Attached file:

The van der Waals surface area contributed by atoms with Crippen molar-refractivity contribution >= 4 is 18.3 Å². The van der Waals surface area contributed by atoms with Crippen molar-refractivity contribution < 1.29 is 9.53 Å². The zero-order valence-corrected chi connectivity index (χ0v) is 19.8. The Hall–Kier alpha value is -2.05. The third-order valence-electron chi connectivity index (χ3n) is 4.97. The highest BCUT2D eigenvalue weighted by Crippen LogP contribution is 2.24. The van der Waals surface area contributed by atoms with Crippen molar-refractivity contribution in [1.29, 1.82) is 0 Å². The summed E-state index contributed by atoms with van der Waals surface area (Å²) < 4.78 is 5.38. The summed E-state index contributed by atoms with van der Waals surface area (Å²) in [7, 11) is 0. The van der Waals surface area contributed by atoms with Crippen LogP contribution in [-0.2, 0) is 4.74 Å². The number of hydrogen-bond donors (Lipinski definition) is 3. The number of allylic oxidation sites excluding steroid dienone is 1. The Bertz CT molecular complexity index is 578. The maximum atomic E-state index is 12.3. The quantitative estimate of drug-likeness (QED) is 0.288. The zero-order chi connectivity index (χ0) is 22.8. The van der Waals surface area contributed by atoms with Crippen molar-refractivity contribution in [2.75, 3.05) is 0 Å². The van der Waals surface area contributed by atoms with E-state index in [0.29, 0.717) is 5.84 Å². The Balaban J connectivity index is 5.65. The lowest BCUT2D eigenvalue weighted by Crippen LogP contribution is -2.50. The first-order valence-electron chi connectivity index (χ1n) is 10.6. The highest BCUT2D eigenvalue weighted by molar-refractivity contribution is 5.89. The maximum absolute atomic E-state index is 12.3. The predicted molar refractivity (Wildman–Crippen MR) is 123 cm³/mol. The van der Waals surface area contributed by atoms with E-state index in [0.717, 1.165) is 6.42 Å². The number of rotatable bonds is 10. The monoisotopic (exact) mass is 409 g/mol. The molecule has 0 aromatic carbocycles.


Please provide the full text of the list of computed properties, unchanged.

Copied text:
The van der Waals surface area contributed by atoms with Crippen molar-refractivity contribution >= 4 is 18.3 Å². The van der Waals surface area contributed by atoms with Crippen molar-refractivity contribution < 1.29 is 9.53 Å². The zero-order valence-corrected chi connectivity index (χ0v) is 19.8. The Hall–Kier alpha value is -2.05. The third-order valence-electron chi connectivity index (χ3n) is 4.97. The highest BCUT2D eigenvalue weighted by Crippen LogP contribution is 2.24. The van der Waals surface area contributed by atoms with Crippen molar-refractivity contribution in [1.29, 1.82) is 0 Å². The summed E-state index contributed by atoms with van der Waals surface area (Å²) < 4.78 is 5.38. The summed E-state index contributed by atoms with van der Waals surface area (Å²) in [7, 11) is 0. The van der Waals surface area contributed by atoms with Crippen LogP contribution in [-0.2, 0) is 4.74 Å². The number of hydrogen-bond donors (Lipinski definition) is 3. The number of allylic oxidation sites excluding steroid dienone is 1. The Bertz CT molecular complexity index is 578. The maximum atomic E-state index is 12.3. The quantitative estimate of drug-likeness (QED) is 0.288. The zero-order chi connectivity index (χ0) is 22.8. The van der Waals surface area contributed by atoms with Crippen molar-refractivity contribution in [2.75, 3.05) is 0 Å². The van der Waals surface area contributed by atoms with E-state index in [0.29, 0.717) is 5.84 Å². The Balaban J connectivity index is 5.65. The lowest BCUT2D eigenvalue weighted by Crippen LogP contribution is -2.50. The first-order valence-electron chi connectivity index (χ1n) is 10.6. The highest BCUT2D eigenvalue weighted by molar-refractivity contribution is 5.89. The maximum absolute atomic E-state index is 12.3. The predicted molar refractivity (Wildman–Crippen MR) is 123 cm³/mol. The van der Waals surface area contributed by atoms with E-state index in [0.717, 1.165) is 6.42 Å². The number of rotatable bonds is 10. The monoisotopic (exact) mass is 409 g/mol. The molecule has 0 aromatic carbocycles.